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Working and Playing


It is often difficult to differentiate between the emotions a young child will experience. A difficult transition such as a new school will impact the highly sensitive child as they have a highly tuned sensory system with strong empathic abilities so will notice everything in the environment. This severe degree of change can be overwhelming for the child.


HS children often feel responsibility to care for other children and become sad if another child is sad. When they see a child behave badly or breaking boundaries they can get upset, confused and worry about them being in trouble or punished. Indeed, school is not a peaceful place. Even when they grow older, they will often benefit from sitting near the back of the class so they can focus and will avoid the front so to being in sight of the teacher who could ask them questions in front of the class. In particular, they may be criticised for “not putting their hand up in class”.

However, they will enjoy learning and routine. Especially ‘carpet or golden’ time when the teacher reads them a story.


An essential component of any school curriculum is sport, which is beneficial for the HS child, particularly outdoor activities. It is difficult for the child to find competitive situation enjoyable as it involves high emotions such as tension and anticipation, which can lead to stress. For the HS child the desire to win is secondary to the need to endure or cope with the competitive situation. In sports, the child may go to great lengths in order not to participate.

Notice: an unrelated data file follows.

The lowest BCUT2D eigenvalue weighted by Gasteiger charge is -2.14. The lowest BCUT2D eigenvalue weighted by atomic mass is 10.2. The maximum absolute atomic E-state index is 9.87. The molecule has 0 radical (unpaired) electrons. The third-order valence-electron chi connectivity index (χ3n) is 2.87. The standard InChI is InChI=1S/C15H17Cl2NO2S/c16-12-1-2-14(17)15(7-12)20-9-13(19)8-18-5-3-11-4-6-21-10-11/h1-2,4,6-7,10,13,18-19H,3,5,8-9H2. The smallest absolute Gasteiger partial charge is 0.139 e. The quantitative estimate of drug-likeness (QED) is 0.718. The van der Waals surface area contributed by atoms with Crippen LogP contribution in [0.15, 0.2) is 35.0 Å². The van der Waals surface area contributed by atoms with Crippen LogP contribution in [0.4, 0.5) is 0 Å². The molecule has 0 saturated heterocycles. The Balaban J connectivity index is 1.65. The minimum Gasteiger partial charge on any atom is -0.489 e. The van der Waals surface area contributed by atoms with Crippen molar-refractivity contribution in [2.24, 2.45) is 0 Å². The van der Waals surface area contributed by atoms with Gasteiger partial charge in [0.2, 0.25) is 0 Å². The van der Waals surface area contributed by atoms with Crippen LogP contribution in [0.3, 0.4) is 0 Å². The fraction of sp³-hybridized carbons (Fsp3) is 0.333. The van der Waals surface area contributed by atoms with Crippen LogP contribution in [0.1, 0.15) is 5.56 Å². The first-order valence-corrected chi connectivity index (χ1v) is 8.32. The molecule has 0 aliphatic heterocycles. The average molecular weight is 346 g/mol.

Issues they have are usually in two areas:

  1. Changing clothes: Noise, smells, lack of space and feeling self-conscious.

  2. Competitive team sports or physical group activity: They feel huge pressure not to let the team down and may not like be watched by a loud chanting crowd.


Due to their deep processing and imagination, they can derive great pleasure from music, various arts form and nature. When the HS child is encouraged to participate in the flow of the changing seasons, becoming involved in growing plants (even on a small scale) the child can find it soothing and calming.


Working with coloured shapes, tones and textures can feed the child’s need to express creativity whilst keeping sensory input contained. Drawing and writing can facilitate the child’s need to express feelings; they may also find rhythm of using a pencil soothing.


Generally, the child will not respond well to apps or computer games becoming restless and stressed with the noise and visual stimulation. High-pitched noise, flashing lights can cause headaches, tiredness and dizziness. Building Lego or creative games such, as cutting and pasting tend to be more calming. However, they are more drawn to playing either alone or with one other partner rather than a group.

Often the HS child becomes stressed under supervision or scrutiny. Under these circumstances they find it difficult to ‘perform’ or ‘do a good job’. Therefore, the prospect of taking part in public speaking, dramas or school assemblies can create high-level anxiety. As participation in some of these events are sometimes mandatory in schools, the child may feel continually overwhelmed and isolated from friends who find these experiences exciting or pleasurable. This may lead them to believe they are weaker, different or odd in comparison to their peers. Even if the child is a talented actor, singer or sportsperson, the pressure may overwhelm their ability.

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